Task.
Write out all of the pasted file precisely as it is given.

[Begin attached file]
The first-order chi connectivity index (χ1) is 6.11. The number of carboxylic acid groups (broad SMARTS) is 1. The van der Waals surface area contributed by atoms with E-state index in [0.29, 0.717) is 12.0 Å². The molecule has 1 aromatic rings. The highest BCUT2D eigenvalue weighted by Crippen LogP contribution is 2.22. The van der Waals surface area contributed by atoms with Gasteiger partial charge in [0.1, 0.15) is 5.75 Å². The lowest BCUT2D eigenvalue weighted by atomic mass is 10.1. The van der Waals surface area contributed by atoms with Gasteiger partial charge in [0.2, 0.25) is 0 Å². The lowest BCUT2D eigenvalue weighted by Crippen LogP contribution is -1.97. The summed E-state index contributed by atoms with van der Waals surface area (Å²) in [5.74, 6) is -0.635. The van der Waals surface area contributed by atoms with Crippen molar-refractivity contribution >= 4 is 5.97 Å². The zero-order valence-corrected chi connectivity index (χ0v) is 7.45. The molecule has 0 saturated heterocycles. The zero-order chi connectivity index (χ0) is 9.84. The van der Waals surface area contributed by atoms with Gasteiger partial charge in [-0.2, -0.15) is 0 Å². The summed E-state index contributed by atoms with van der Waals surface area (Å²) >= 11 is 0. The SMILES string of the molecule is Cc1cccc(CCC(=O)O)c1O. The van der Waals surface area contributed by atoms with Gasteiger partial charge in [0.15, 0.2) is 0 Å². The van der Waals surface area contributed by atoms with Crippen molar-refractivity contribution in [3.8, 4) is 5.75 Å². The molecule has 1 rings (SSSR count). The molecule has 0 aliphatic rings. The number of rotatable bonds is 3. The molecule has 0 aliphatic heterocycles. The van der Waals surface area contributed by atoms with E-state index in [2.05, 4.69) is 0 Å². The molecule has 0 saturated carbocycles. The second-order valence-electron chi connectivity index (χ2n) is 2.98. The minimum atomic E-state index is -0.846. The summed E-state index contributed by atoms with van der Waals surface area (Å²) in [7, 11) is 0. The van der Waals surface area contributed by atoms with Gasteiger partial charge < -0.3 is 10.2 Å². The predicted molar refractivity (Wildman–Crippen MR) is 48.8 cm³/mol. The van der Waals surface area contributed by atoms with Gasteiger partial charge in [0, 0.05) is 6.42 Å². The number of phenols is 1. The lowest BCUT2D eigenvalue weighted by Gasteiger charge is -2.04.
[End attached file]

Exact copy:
The first-order chi connectivity index (χ1) is 6.11. The number of carboxylic acid groups (broad SMARTS) is 1. The van der Waals surface area contributed by atoms with E-state index in [0.29, 0.717) is 12.0 Å². The molecule has 1 aromatic rings. The highest BCUT2D eigenvalue weighted by Crippen LogP contribution is 2.22. The van der Waals surface area contributed by atoms with Gasteiger partial charge in [0.1, 0.15) is 5.75 Å². The lowest BCUT2D eigenvalue weighted by atomic mass is 10.1. The van der Waals surface area contributed by atoms with Gasteiger partial charge in [0.2, 0.25) is 0 Å². The lowest BCUT2D eigenvalue weighted by Crippen LogP contribution is -1.97. The summed E-state index contributed by atoms with van der Waals surface area (Å²) in [5.74, 6) is -0.635. The van der Waals surface area contributed by atoms with Crippen molar-refractivity contribution >= 4 is 5.97 Å². The zero-order valence-corrected chi connectivity index (χ0v) is 7.45. The molecule has 0 saturated heterocycles. The zero-order chi connectivity index (χ0) is 9.84. The van der Waals surface area contributed by atoms with Gasteiger partial charge in [-0.2, -0.15) is 0 Å². The summed E-state index contributed by atoms with van der Waals surface area (Å²) >= 11 is 0. The SMILES string of the molecule is Cc1cccc(CCC(=O)O)c1O. The van der Waals surface area contributed by atoms with Gasteiger partial charge in [0.15, 0.2) is 0 Å². The van der Waals surface area contributed by atoms with Crippen molar-refractivity contribution in [3.8, 4) is 5.75 Å². The molecule has 1 rings (SSSR count). The molecule has 0 aliphatic rings. The number of rotatable bonds is 3. The molecule has 0 aliphatic heterocycles. The van der Waals surface area contributed by atoms with E-state index in [2.05, 4.69) is 0 Å². The molecule has 0 saturated carbocycles. The second-order valence-electron chi connectivity index (χ2n) is 2.98. The minimum atomic E-state index is -0.846. The summed E-state index contributed by atoms with van der Waals surface area (Å²) in [7, 11) is 0. The van der Waals surface area contributed by atoms with Gasteiger partial charge < -0.3 is 10.2 Å². The predicted molar refractivity (Wildman–Crippen MR) is 48.8 cm³/mol. The van der Waals surface area contributed by atoms with Gasteiger partial charge in [0, 0.05) is 6.42 Å². The number of phenols is 1. The lowest BCUT2D eigenvalue weighted by Gasteiger charge is -2.04.